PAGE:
Marie-Anne-Charlotte Corday

“Marie-Anne-Charlotte Corday” by Eugenio Baroncelli
Translated by Chenxin Jiang

Paris, Place de la Révolution, 17 July 1793. She mounted the scaffold without any regrets. Without a whimper she offered her young neck to the guillotine (she was twenty-five years old). She was a small French girl from a good family, condemned by her birth and by poverty to celibacy or the convent: “an expendable woman, for whom a longer life would be useless,” as she declared to the jury the day before. So useless that when he was commissioned by the National Convention to paint the painting everyone remembers, Jacques-Louis David forgot about her. There he is, Marat, his muscular athlete’s body flowing over the edge of the fateful bathtub, there is the sheet stained with his blood, there is the letter she wrote to him in the handwriting of a crafty intellectual (“Because I am unhappy, I have a right to your help”), there is the ivory-handled kitchen knife that she had bought for forty francs in Badin’s cutlery shop beneath the portico of the Palais Royal, but she is not there, the little Norman girl who assassinated the great Friend of the People.

 

“Marie-Anne-Charlotte Corday” by Eugenio Baroncelli

Parigi, piazza della Rivoluzione, 17 Iuglio 1793. Sale il patibolo senza un rimpianto. Senza un lamento offre alla ghigliottina il suo collo di ragazza (ha venticinque anni). È una piccola normanna di buona famiglia, condannata per nascita e indigenza al celibato o al convento: “una donna inutile, cui una vita più lunga non sarebbe servita a nulla”, come ha dichiarato candidamente ai giudici il giorno prima. È così inutile che, nel dipingere su commissione della Convenzione quel quadro che tutti ricordano, Jacques-Louis David se l’è dimenticata. C’è lui, Marat, quel bell’atleta dal corpo muscoloso, riverso sul bordo della fatidica vasca, c’è il telo macchiato dal suo sangue, c’è la lettera che gli ha scritto nella sua grafia di letterata maliziosa (“Basta che io sia infelice per avere diritto alla vostra benevolenza”), c’è il coltello da cucina col manico d’avorio che ha comprato per quaranta soldi nella bottega di Badin, sotto i portici del Palazzo Reale, ma non lei, la piccola normanna che ha trucidato il grande Amico del Popolo.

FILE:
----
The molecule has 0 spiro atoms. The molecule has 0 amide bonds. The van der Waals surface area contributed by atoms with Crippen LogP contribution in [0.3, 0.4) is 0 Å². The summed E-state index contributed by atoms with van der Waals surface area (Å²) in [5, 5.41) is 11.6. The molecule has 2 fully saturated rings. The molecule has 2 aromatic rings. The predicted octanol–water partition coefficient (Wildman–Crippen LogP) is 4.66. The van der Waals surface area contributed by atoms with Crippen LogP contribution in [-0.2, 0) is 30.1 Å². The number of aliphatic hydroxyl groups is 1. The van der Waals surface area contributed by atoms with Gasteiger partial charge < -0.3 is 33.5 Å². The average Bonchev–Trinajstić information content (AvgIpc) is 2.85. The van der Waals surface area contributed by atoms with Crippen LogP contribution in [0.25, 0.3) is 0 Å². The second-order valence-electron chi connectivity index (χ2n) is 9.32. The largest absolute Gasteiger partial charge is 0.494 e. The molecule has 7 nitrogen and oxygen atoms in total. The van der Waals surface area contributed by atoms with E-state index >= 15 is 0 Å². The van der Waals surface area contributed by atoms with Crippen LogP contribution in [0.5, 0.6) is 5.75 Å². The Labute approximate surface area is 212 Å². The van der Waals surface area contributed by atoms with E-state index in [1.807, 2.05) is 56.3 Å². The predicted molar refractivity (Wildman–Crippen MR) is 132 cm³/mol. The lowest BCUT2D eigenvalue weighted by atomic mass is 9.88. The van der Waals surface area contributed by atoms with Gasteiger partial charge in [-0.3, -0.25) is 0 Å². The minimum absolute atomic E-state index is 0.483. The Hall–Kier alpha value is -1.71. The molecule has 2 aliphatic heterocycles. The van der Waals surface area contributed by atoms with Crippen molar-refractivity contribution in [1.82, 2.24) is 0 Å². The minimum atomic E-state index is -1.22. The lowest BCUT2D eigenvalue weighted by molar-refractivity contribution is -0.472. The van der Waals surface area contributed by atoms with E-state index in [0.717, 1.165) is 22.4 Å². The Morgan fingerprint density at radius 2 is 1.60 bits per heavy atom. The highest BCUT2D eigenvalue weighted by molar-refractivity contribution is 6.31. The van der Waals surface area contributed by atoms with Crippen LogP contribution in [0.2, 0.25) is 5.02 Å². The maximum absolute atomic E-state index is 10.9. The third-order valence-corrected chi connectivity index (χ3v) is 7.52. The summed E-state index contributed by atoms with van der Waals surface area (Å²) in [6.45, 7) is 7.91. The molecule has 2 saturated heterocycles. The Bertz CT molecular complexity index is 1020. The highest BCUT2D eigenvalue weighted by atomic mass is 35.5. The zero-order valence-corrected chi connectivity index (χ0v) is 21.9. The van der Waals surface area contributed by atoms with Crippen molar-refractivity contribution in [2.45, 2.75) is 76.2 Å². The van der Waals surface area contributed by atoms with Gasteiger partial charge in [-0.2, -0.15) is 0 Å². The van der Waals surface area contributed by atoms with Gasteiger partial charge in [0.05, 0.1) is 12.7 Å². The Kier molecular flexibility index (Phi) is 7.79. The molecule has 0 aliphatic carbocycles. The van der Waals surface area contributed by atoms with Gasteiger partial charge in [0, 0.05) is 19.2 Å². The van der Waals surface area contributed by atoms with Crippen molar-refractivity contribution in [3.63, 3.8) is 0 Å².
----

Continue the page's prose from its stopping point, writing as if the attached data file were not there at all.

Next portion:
© 2010 Sellerio Editore, Palermo

 

Eugenio Baroncelli was born in Rimini and lives in Ravenna. He was previously an Italian and Latin teacher and is also interested in film theory and criticism. His books include Mosche d’inverno. 271 morti in due o tre pose (Flies in Winter: 271 deaths posed two or three ways, 2010), which won the Premio Supermondello and Premio Piero Chiara, Falene. 237 vite quasi perfette (Moths: 237 almost perfect lives, 2012), and Pagine Bianche. 55 libri che non ho scritto (Blank Pages: 55 books I didn’t write, 2013).

Chenxin Jiang

Chenxin Jiang is a writer and translator who grew up in Hong Kong and lives in Berlin. She most recently translated The Cowshed: Memories of the Chinese Cultural Revolution for New York Review Books.

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Author: Chenxin Jiang

Chenxin Jiang is a writer and translator who grew up in Hong Kong and lives in Berlin. She most recently translated The Cowshed: Memories of the Chinese Cultural Revolution for New York Review Books.